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Ketil Bjørnstad/Terje Rypdal: Life in Leipzig

The partnership of pianist Ketil Bjørnstad and electric guitarist Terje Rypdal works like a marriage of opposites. Their styles are diametrically opposed-Bjørnstad the classical musician, Rypdal the rocker-but their chemistry has stood the test of time.

Their new disc, Life in Leipzig, draws from a 2005 concert at the opera house in that German city. The first four pieces are presented as movements in a suite, as are the seven that follow, so the album feels halved, much the way a disc of piano concertos would be. Bjørnstad, playing a brilliant-sounding Bösendorfer, begins with low-end rumbles and adds some midrange clangs before Rypdal joins in with his wailing guitar. A classically structured motif of chords evolves, and Rypdal plucks with a bit of feedback. Bjørnstad settles into what almost sounds like a Rachmaninoff concerto, and Rypdal all but disappears. Bjørnstad’s left hand develops what could be described as classical stride, and Rypdal returns with a vengeance, letting loose with a searing riff. Bjørnstad’s classical stride continues while Rypdal builds an epic-rock crescendo. All of this occurs in the eight-minute opener, “The Sea V.”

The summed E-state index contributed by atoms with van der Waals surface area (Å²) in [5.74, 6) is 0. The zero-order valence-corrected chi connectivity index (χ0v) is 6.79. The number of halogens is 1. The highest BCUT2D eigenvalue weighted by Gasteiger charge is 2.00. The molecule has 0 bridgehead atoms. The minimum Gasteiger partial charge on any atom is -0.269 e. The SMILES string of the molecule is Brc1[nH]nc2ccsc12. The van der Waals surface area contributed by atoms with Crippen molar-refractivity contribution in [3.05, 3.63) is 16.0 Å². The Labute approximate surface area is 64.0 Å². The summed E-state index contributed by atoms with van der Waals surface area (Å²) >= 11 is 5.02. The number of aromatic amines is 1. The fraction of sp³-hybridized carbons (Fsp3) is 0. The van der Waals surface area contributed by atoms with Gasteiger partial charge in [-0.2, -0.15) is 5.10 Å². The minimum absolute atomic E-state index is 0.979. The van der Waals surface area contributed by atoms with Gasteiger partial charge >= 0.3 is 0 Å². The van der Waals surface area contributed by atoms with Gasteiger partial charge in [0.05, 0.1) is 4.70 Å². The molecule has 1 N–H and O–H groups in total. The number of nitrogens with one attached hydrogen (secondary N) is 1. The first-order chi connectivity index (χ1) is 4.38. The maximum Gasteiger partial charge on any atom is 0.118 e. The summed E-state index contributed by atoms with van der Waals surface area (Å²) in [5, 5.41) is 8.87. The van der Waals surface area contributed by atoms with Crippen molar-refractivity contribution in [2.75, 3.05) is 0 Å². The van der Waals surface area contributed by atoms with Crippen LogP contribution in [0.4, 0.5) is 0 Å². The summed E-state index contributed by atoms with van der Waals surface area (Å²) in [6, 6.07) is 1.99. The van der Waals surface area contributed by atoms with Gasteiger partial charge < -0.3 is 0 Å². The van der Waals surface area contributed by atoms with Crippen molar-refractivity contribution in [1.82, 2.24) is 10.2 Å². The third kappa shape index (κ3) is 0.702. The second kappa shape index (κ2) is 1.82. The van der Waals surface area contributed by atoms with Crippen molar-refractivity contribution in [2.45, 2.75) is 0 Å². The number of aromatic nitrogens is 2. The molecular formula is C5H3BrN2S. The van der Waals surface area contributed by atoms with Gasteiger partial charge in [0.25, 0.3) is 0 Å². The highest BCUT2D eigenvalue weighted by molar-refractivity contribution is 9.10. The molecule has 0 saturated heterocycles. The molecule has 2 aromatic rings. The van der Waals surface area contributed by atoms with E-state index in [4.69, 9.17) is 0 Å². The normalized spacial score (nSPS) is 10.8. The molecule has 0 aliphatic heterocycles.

This juxtaposition-classical pianist vs. in-your-face electric rock-pervades the entire album, even as the ideas and aesthetics vary. A lot of thought, too, goes into these improvisational works: “Alai’s Room,” “By the Fjord,” and “The Sea IX” each find Bjørnstad searching for the appropriate notes and emotional nuances. But at its most base, this duo is a study in contrasts, an experiment in both negotiation and defiance. The beauty of “The Sea II” lies in this very concept: clanging chords pitted against pealing notes, gorgeous piano phrases set off against visceral electric shredding. It makes you wonder if Vladimir Horowitz might have enjoyed playing with Eddie Van Halen.

Originally Published